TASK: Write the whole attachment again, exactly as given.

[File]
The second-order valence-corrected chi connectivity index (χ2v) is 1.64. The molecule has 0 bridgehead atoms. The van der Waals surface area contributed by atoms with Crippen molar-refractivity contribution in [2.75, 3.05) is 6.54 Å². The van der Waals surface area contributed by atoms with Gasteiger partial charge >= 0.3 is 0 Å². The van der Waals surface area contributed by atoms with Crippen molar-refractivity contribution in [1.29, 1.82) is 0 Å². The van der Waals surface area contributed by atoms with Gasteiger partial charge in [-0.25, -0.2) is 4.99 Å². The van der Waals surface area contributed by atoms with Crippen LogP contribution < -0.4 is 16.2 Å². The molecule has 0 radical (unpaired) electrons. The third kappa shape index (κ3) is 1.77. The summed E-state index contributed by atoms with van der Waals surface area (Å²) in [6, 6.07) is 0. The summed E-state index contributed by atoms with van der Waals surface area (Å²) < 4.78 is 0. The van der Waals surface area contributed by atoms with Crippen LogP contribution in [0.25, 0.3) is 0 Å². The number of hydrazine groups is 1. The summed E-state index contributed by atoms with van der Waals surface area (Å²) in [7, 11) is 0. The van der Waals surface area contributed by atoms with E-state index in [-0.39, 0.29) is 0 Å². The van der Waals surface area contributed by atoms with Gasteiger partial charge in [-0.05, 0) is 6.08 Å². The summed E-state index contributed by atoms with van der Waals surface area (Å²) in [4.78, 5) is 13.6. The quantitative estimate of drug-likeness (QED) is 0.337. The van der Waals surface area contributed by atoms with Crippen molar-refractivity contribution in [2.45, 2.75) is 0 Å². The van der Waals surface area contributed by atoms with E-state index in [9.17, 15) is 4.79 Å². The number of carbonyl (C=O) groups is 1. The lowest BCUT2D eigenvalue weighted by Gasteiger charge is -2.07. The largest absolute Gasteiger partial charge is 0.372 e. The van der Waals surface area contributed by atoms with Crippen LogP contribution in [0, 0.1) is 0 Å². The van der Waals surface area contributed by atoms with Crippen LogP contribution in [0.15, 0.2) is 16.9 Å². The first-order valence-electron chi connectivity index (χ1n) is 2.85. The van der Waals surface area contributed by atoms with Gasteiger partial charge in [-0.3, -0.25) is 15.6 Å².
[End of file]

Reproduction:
The second-order valence-corrected chi connectivity index (χ2v) is 1.64. The molecule has 0 bridgehead atoms. The van der Waals surface area contributed by atoms with Crippen molar-refractivity contribution in [2.75, 3.05) is 6.54 Å². The van der Waals surface area contributed by atoms with Gasteiger partial charge >= 0.3 is 0 Å². The van der Waals surface area contributed by atoms with Crippen molar-refractivity contribution in [1.29, 1.82) is 0 Å². The van der Waals surface area contributed by atoms with Gasteiger partial charge in [-0.25, -0.2) is 4.99 Å². The van der Waals surface area contributed by atoms with Crippen LogP contribution < -0.4 is 16.2 Å². The molecule has 0 radical (unpaired) electrons. The third kappa shape index (κ3) is 1.77. The summed E-state index contributed by atoms with van der Waals surface area (Å²) in [6, 6.07) is 0. The summed E-state index contributed by atoms with van der Waals surface area (Å²) < 4.78 is 0. The van der Waals surface area contributed by atoms with Crippen LogP contribution in [0.25, 0.3) is 0 Å². The number of hydrazine groups is 1. The summed E-state index contributed by atoms with van der Waals surface area (Å²) in [7, 11) is 0. The van der Waals surface area contributed by atoms with E-state index in [-0.39, 0.29) is 0 Å². The van der Waals surface area contributed by atoms with Gasteiger partial charge in [-0.05, 0) is 6.08 Å². The summed E-state index contributed by atoms with van der Waals surface area (Å²) in [4.78, 5) is 13.6. The quantitative estimate of drug-likeness (QED) is 0.337. The van der Waals surface area contributed by atoms with Crippen molar-refractivity contribution in [2.45, 2.75) is 0 Å². The van der Waals surface area contributed by atoms with E-state index in [9.17, 15) is 4.79 Å². The number of carbonyl (C=O) groups is 1. The lowest BCUT2D eigenvalue weighted by Gasteiger charge is -2.07. The largest absolute Gasteiger partial charge is 0.372 e. The van der Waals surface area contributed by atoms with Crippen LogP contribution in [0, 0.1) is 0 Å². The van der Waals surface area contributed by atoms with Crippen LogP contribution in [0.15, 0.2) is 16.9 Å². The first-order valence-electron chi connectivity index (χ1n) is 2.85. The van der Waals surface area contributed by atoms with Gasteiger partial charge in [-0.3, -0.25) is 15.6 Å².